Doctors who hype health remedies often seem pudgy. Perhaps they work nonstop, never getting to the gym. Or maybe they have mad science syndrome, opting for an overworked, middle-aged look. And remember when doctors stylishly smoked?
I don’t know one doctor with big pecs and barn-door lats. My dentist ran marathons, but didn’t push health, she pulled abscesses. So she doesn’t count.
So, why should we believe a doctor’s hoopla over something called the gut biome? After all, it’s claimed the gut biome can trim your waist, ending your lifelong wars with diet. It also might prevent you from coming down with diabetes, which sometimes ends with an amputated leg. Just ask my uncle Bob who’s one leg shy and five-hundred pounds obese.
But fat is the new fit, right? Don’t be duped. Fast food and processed foods insidiously fatten us up. And now retailers are embracing this heavier demographic. Ka-ching!
Big business tries to trap us in unhealthy diets. Hungry Man dinners. Pizza pops. Poptarts. All making us sick. And fat. So, are we doomed to crave Uncle Burgers and New York fries when they lurk in every mall? Maybe not. Recent discoveries surrounding the gut biome shed hope in the form of bacteria. Yes, the gut bugs.
The unhealthy bacteria in our bellies crave junk food. The healthy bacteria crave health foods. And these bugs send signals to our brains, making us crave what they do.. So, when you feed your bad bugs, you crave more of the bad bug diet. Cola. McDonald’s. Pizza. The bad bugs win.
But if you eat sour cabbage (or other probiotics rich food), you fill your belly with good bugs, and you crave more of the good bug diet. Unripe bananas. Bran. Asparagus. The good bugs win—and so do you. You defeat disease more readily. You lower your risk of diabetes. You triumph in weight wars.
Michael Mosley shows you the why’s and how’s of farming good bugs in his book The Clever Gut Diet: How to Revolutionize the Body from the Inside Out.
- Beware bad gut bugs: “Can your biome make you fat? It certainly can” (p. 51).
- What do good or bad gut bugs do? “The microbes in your gut can decide how much energy your body extracts from the food you eat; they control hunger signals, they help decide which foods you crave, and they determine how much your blood sugar spikes in response to a meal” (p.11).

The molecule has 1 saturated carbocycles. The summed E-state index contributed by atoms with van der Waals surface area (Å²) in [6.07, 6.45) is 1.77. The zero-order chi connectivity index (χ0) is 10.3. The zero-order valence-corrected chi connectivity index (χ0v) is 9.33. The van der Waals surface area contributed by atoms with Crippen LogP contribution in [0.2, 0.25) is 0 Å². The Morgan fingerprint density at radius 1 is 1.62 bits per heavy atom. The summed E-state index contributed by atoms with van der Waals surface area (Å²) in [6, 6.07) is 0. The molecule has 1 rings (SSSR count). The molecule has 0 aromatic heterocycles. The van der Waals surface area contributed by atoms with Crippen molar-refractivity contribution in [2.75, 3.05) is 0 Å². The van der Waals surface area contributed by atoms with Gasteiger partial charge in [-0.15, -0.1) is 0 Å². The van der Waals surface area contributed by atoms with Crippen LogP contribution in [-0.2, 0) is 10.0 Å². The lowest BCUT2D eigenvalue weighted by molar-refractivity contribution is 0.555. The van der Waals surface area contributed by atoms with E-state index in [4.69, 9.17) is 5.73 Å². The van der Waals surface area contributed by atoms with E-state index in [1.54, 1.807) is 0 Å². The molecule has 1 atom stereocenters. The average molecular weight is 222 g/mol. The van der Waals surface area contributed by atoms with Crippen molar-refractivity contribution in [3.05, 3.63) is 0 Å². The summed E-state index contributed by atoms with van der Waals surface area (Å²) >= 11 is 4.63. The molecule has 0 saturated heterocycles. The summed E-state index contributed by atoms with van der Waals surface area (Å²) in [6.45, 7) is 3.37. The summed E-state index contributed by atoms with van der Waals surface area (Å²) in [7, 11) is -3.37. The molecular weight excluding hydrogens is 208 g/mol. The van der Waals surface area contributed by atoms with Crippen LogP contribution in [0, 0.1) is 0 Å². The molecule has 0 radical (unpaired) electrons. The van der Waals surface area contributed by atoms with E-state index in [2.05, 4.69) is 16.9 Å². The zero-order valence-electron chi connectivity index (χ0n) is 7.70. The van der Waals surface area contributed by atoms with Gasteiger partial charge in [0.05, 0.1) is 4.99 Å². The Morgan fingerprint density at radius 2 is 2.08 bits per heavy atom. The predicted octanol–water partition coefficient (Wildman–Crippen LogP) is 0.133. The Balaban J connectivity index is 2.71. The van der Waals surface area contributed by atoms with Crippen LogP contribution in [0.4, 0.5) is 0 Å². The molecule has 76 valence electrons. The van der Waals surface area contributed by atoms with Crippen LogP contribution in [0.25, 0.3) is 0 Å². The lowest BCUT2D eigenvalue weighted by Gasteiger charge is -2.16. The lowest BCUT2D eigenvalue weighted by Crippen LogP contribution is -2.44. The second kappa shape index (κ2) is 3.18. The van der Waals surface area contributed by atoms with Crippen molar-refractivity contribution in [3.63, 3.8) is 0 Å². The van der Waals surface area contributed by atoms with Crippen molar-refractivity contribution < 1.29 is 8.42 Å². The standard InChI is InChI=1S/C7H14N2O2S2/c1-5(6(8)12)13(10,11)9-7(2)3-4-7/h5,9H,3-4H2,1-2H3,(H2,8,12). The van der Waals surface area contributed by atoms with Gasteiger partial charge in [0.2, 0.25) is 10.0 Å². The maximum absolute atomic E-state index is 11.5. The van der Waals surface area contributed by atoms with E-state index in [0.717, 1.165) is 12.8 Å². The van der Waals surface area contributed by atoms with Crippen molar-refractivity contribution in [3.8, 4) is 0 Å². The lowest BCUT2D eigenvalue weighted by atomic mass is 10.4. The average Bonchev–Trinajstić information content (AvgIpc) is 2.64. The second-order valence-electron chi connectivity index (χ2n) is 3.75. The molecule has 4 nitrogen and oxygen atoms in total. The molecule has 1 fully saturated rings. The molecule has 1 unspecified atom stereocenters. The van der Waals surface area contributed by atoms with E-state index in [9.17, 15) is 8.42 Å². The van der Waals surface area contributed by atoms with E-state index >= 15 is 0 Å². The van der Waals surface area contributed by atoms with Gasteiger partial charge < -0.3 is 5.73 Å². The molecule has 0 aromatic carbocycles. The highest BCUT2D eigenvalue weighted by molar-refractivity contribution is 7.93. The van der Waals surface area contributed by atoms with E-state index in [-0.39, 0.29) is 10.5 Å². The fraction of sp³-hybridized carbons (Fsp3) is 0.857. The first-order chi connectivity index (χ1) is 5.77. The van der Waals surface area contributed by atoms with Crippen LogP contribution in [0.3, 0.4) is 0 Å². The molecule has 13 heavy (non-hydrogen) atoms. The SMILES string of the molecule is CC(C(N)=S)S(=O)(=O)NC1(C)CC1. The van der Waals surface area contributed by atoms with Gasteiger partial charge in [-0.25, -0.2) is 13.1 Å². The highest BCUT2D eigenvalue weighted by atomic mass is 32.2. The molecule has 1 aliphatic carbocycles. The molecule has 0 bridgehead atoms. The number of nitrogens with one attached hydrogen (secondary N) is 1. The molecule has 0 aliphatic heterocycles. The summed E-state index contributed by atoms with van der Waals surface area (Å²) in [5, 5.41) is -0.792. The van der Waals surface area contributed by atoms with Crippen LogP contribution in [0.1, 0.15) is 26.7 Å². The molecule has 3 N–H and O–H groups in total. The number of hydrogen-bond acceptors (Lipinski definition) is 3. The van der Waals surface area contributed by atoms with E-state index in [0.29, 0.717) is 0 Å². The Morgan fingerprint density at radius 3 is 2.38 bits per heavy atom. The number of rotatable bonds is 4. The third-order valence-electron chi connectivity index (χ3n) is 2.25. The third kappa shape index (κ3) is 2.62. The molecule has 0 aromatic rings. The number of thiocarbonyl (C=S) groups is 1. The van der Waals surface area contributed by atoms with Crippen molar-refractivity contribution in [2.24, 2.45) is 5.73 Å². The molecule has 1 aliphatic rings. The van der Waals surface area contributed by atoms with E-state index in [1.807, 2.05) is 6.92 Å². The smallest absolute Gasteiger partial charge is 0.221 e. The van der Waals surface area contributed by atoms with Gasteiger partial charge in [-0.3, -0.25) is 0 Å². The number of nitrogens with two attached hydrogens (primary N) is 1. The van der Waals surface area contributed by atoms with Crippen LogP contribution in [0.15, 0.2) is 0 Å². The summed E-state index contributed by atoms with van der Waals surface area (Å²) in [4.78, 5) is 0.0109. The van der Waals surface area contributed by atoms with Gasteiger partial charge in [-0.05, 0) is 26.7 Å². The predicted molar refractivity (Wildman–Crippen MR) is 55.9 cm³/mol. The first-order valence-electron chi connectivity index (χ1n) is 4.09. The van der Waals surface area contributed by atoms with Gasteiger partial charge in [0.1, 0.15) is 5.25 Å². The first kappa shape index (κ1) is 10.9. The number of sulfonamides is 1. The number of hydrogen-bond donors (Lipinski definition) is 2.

- What magic do gut bugs do in your belly? “The microbes in your gut can communicate directly with your brain via the vagus nerve …. They also produce hunger hormones and neurotransmitters which they may use to influence your cravings and your behavior …. If so, then changing the microbes in your gut may also change your cravings” (p. 92).
- Befriend good gut bugs: “Changing your biome may reduce anxiety and lessen depression” (p.12).
- And good gut bugs do more: “Changing the mix of bacteria in your gut can reduce the number of coughs and colds you get as well as the impact of a range of allergenic and autoimmune diseases” (p.51).
- So, what do healthy gut bugs look like? “A healthy biome is home to a rich diversity of microbes. It is a delicately balanced ecosystem. Where bacteria vie for supremacy” (p. 71).
- How do you get loads of gut bugs? “The more different types of plants you eat, the more diverse your microbiome”(p. 67).
- Probiotic-rich foods swarm with good gut bugs. So, get probiotics from yogurt, cheese, sauerkraut, kefir, kimchi, and apple cider vinegar (either unpasteurized, or organic, or labeled as having “live cultures”).
- And feed your good gut bugs foods they love: prebiotics. “Prebiotics act a bit like a fertilizer, boosting the growth of ‘good’ bacteria” (p. 125).
- Your good gut bugs crave prebiotic fiber: “Eating plenty of fiber, particularly if you get it from vegetables and grains, is very important for feeding the ‘good’ bacteria that live in your large intestine” (p. 36).
Before changing my gut biome, I craved KFC, stricken with guilt, stuffed with keels. My weight yo-yoed: frail to fat, fat to frail, but never fit. Since I shifted my gut biome (and hit the gym), my weight stays low—despite eating every two hours.
And I look ten years younger. You are what you eat, they say. And that means you—you healthy bug!